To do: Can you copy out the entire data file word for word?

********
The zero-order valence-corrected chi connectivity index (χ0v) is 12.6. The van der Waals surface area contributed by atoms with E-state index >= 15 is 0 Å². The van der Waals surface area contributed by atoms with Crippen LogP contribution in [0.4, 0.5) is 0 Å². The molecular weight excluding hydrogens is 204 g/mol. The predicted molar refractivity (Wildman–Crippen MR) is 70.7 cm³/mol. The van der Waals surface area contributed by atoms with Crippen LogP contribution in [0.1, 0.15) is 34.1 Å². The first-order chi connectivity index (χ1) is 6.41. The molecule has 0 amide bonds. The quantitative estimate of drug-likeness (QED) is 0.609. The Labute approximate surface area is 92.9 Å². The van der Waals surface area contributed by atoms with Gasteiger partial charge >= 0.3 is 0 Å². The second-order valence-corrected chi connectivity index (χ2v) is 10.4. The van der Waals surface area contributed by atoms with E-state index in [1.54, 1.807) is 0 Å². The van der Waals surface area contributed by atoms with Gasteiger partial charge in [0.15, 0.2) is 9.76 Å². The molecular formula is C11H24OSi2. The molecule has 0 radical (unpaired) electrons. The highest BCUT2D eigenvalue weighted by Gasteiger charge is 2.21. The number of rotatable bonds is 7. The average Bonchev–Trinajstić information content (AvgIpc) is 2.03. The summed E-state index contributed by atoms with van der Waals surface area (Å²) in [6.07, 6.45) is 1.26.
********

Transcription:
The zero-order valence-corrected chi connectivity index (χ0v) is 12.6. The van der Waals surface area contributed by atoms with E-state index >= 15 is 0 Å². The van der Waals surface area contributed by atoms with Crippen LogP contribution in [0.4, 0.5) is 0 Å². The molecular weight excluding hydrogens is 204 g/mol. The predicted molar refractivity (Wildman–Crippen MR) is 70.7 cm³/mol. The van der Waals surface area contributed by atoms with Crippen LogP contribution in [0.1, 0.15) is 34.1 Å². The first-order chi connectivity index (χ1) is 6.41. The molecule has 0 amide bonds. The quantitative estimate of drug-likeness (QED) is 0.609. The Labute approximate surface area is 92.9 Å². The van der Waals surface area contributed by atoms with Gasteiger partial charge >= 0.3 is 0 Å². The second-order valence-corrected chi connectivity index (χ2v) is 10.4. The van der Waals surface area contributed by atoms with E-state index in [1.54, 1.807) is 0 Å². The van der Waals surface area contributed by atoms with Gasteiger partial charge in [0.15, 0.2) is 9.76 Å². The molecular formula is C11H24OSi2. The molecule has 0 radical (unpaired) electrons. The highest BCUT2D eigenvalue weighted by Gasteiger charge is 2.21. The number of rotatable bonds is 7. The average Bonchev–Trinajstić information content (AvgIpc) is 2.03. The summed E-state index contributed by atoms with van der Waals surface area (Å²) in [6.07, 6.45) is 1.26.